Published on Arab Voices

The unheard voices of exhausted Yemenis

From Cairo, where he and his family have landed following the evacuation of the World Bank Sana’a office, Ebrahim Mohammed Yahya Al-Harazi has reached out to Yemenis via social media for a ground level view of the impact to the current crisis.

Anton_Ivanov /“You don’t know what it’s like when you can’t feed your children for three days,” said Khaled Ali, a day laborer from the Yemeni city of Taiz. “I’ve lost my job, and I’ve sold my wife’s gold just to pay the rent. I am scared, what else should I expect in the coming days?” he continues. “Imagine! We’ve had to eat leaves from the trees to survive.” 

Humanitarian Crisis 
A steady deterioration in the political and security situation in Yemen has had a terrible effect on all aspects of the lives of Yemenis. Yemen’s cities have been without public electricity since early April, shortly after Yemeni rebels advanced on government forces and the bombing of targets in Yemen by the Saudi air force began.
As the violence escalates on the ground, the necessities of life evaporate. The cost of essential foods like wheat, eaten daily by Yemenis as bread, has quadrupled.  “It took me two weeks to secure just one sack of flour, I really felt lucky,” said Om Sultan, a housewife in the southern Yemeni port city of Aden. “But I had to share some of it with needy neighbors who could not afford the cost of it.”

According to the UN’s humanitarian coordination agency, OCHA, 21.1 million people need humanitarian assistance in Yemen, where the past three months’ of conflict has directly affected 12.2 million people. Some 20.4 million people need safe drinking water and better sanitation, while 15.2 million people require basic health care. Roughly half the country’s population—12.3 million people—are food insecure. The UN believes that as many as 52,000 women have suffered from sexual violence as a result of the conflict so far, and now need psychosocial support and medical care.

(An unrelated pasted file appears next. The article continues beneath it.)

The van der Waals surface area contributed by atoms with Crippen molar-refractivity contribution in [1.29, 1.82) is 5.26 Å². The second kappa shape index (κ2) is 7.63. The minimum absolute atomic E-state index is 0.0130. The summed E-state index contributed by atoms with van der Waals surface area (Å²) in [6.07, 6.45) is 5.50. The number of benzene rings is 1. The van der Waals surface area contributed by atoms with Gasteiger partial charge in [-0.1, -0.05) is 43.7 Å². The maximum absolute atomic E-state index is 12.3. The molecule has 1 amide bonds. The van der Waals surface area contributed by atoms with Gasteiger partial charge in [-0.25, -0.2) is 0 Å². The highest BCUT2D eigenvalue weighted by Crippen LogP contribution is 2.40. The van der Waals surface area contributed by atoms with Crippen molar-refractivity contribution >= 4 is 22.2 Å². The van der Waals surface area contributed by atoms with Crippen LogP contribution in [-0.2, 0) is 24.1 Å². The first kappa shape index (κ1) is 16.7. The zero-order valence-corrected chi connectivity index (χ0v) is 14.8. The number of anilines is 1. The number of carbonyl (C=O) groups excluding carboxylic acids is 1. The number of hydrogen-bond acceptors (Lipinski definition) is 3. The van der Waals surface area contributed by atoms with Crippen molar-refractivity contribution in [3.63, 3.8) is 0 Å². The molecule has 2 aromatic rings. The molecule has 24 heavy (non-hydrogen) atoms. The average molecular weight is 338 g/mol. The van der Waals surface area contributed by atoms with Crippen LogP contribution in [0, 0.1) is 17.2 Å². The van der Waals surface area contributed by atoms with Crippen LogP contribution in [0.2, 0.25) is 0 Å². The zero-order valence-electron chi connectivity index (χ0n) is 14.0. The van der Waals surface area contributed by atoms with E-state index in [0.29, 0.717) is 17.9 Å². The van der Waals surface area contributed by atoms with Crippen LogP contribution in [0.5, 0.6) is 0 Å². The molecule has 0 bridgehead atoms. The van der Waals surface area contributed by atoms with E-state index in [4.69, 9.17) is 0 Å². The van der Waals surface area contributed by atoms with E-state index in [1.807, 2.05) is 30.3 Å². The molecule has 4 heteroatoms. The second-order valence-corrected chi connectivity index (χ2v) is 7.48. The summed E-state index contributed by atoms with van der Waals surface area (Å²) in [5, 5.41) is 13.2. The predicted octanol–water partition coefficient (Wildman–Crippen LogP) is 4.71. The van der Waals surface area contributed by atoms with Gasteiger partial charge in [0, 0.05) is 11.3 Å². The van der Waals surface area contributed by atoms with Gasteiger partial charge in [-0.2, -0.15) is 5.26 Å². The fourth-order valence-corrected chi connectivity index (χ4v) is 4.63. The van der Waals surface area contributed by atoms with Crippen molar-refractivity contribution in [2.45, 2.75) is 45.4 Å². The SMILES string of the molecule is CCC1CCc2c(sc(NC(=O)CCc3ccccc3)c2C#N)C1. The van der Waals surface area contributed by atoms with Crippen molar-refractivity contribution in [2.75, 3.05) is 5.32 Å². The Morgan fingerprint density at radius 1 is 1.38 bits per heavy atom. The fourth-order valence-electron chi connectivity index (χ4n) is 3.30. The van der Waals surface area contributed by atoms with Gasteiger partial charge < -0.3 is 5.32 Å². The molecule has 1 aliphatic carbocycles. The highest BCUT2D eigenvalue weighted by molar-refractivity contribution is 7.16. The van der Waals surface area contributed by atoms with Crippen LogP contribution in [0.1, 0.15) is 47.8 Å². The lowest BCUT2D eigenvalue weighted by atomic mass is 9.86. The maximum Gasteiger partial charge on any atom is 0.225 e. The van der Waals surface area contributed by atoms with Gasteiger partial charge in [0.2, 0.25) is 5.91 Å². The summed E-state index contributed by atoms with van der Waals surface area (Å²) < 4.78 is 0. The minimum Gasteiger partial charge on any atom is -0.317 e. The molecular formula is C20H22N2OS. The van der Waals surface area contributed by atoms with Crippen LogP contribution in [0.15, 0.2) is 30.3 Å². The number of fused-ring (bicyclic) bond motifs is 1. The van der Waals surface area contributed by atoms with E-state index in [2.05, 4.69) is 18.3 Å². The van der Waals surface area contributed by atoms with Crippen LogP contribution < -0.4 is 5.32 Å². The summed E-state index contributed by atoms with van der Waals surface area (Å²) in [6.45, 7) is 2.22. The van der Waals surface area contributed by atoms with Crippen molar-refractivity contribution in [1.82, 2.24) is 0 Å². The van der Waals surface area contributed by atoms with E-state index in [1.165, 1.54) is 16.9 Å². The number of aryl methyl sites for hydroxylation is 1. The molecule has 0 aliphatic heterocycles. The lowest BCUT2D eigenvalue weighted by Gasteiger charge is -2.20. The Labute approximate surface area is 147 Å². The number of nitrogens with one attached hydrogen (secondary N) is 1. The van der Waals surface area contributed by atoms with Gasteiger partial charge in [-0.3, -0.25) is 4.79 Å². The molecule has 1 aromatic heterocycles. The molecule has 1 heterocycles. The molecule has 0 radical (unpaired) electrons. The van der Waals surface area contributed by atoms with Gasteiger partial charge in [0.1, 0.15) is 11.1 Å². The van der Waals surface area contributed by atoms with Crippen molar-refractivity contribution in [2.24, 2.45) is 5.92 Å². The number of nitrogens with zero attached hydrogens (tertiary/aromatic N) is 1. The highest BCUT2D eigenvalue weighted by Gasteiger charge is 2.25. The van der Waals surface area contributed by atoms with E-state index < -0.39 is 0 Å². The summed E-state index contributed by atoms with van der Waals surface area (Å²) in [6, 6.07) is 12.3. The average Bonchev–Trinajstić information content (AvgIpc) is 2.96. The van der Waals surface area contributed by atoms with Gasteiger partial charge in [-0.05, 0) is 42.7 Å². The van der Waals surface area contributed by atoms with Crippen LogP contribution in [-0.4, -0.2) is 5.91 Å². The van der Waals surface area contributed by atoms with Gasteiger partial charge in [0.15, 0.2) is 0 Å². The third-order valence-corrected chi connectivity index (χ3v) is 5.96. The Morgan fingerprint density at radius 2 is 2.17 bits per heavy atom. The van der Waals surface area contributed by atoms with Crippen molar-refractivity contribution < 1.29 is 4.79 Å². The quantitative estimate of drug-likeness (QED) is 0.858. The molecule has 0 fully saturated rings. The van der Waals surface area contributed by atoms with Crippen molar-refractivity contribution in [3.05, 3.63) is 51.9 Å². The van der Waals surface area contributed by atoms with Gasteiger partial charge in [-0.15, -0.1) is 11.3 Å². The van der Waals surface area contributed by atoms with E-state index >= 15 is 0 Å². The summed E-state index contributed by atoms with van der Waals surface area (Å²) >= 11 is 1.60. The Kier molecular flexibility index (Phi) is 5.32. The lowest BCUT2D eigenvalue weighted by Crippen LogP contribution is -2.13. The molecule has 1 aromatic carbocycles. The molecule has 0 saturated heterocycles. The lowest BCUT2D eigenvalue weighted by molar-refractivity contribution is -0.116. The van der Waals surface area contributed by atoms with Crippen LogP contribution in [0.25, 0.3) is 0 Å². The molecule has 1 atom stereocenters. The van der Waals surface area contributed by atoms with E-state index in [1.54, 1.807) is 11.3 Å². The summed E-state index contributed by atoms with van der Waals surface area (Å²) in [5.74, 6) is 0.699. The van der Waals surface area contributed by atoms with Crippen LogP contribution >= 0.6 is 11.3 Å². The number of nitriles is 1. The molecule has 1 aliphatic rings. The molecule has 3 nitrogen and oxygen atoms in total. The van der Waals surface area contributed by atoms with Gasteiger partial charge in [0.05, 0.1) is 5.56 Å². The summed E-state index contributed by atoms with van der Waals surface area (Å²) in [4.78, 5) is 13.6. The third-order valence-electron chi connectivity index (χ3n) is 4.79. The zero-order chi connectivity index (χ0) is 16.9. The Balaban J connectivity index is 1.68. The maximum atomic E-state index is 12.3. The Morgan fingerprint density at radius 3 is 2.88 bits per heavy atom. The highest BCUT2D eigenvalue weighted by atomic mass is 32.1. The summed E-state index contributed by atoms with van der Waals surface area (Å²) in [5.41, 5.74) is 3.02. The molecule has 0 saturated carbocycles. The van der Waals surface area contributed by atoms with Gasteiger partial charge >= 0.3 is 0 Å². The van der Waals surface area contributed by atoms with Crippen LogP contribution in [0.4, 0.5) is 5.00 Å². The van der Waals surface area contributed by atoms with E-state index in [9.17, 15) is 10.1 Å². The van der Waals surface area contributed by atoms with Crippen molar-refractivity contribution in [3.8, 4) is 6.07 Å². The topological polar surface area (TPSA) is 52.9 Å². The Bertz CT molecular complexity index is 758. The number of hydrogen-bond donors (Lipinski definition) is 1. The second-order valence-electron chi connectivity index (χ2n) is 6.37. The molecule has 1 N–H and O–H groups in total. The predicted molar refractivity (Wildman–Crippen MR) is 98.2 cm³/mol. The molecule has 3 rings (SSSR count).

Increases in the cost of food and water are largely the result of the acute fuel shortage that has crippled the country since the conflict started. This has also left hospitals without enough diesel to function properly. Violence and the closure of health facilities have drastically increased the number of people in need of medical assistance—about 8.6 million need urgent medical care, according to the World Health Organization.
In all, about 80% of the Yemeni population, or more than 20 million people, require humanitarian assistance.
Fleeing War
About one million people in Yemen have been displaced from their homes by the fighting. More than 10,000 Yemenis, including children, have fled the country.
For years, Yemen has been a transit point for mostly Eritrean and Ethiopian refugees from the Horn of Africa, but this has been reversed: about 246,000 African refugees are trying to leave despite facing the prospect of military conscription and other forms of persecution back home. Thousands of Yemeni refugees are also trying to escape in the same direction to Somaliland, Somalia or Djibouti in unsafe boats.
“My house was destroyed during the war, and I took my family on an 18 hour journey,” said Abdulhafed Hassan, a Yemeni refugee in Djibouti. “We were squeezed in as a lot of people were on the same boat. It was uncertain if we would reach the shore safely.”
According to the UN’s High Commissioner for Refugees, if the conflict continues, as many as 100,000 more Yemenis may follow suit between now and the end of 2015.


Ebrahim Al-Harazi

Specialist in Communications and Development

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